Teaching and Community Education

Fashion Resistance to Militarism

I’ve participated in staging several versions of Fashion Resistance to Militarism, first created by Women of Color Resource Center to explore a serious, intense, and sometimes very controversial topic in a creative way. 


The show’s debut was a one-night, standing-room-only event in an Oakland community theater on May 31, 2005. Each outfit was paired with an informative script. Together they told a wider story about militarism and “counter couture” for peace and justice, as described in Why War is All the Rage. Christine Ahn and Gwyn Kirk wrote: “this unlikely genre is a highly effective way to discuss the militarization of culture in accessible terms and to get the audience thinking about heavy topics like the military budget or sexualized military violence.”  Read the full story.


Various groups have staged versions of this show in Cambridge, Cape Cod, Eugene (Oregon), Guahan (Guam), Hawai’i, and Washington DC. It can be a “stand alone” event or part of a talk, workshop, or conference. Examples of outfits and scripts are available to help get you started. Much of the excitement of producing a show is in designing outfits that are relevant to your community and that tell the story you want to tell. This is a great way to involve local artists and designers, art students, yard-sale and thrift-store bargain hunters, and anyone who is handy with a needle, glue gun, stapler, or duct tape.…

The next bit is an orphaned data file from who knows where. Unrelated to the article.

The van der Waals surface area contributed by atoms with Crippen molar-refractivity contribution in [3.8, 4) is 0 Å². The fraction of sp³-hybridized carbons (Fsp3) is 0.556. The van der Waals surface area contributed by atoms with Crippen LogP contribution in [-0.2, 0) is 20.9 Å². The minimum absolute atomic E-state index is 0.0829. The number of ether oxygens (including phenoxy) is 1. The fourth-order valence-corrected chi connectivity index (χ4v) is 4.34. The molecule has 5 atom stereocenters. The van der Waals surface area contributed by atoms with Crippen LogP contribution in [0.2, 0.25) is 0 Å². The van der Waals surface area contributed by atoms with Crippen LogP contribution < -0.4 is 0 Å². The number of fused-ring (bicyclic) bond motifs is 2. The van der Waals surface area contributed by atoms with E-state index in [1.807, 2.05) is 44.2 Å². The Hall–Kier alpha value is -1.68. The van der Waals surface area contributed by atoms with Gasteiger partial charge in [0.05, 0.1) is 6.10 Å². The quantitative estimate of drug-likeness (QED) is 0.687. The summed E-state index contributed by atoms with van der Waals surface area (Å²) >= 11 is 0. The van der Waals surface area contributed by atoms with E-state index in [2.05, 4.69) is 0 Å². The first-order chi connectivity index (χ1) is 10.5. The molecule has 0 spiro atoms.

Living Along the Fenceline


This film tells the stories of seven grassroots women leaders from across the Pacific to Puerto Rico whose communities are affected by the US military presence in their backyards. Although not considered war zones, these strategic locations are part of a global network of 1,000 bases that allows the United States to go to war anytime, anywhere. These women are not four-star generals or White House strategists. Their expertise comes from living with the hidden costs of militarism to life, health, culture, and the environment.  

Introduced by narrator Deborah Lee, each woman’s story is a separate segment. This allows viewers to engage with each woman’s distinct personality and geographic context, to learn her viewpoint, to witness her truths. 


The filmmakers hope this movie will open people’s eyes to realities of living alongside US bases, and the possibility of a very different kind of security centered on respect for people and the land. 

Director and camera: Lina Hoshino; co-director: Gwyn Kirk; producers: Deborah Lee and Gwyn Kirk. Available for rent or purchase from Third World Newsreel. Live streaming coming soon.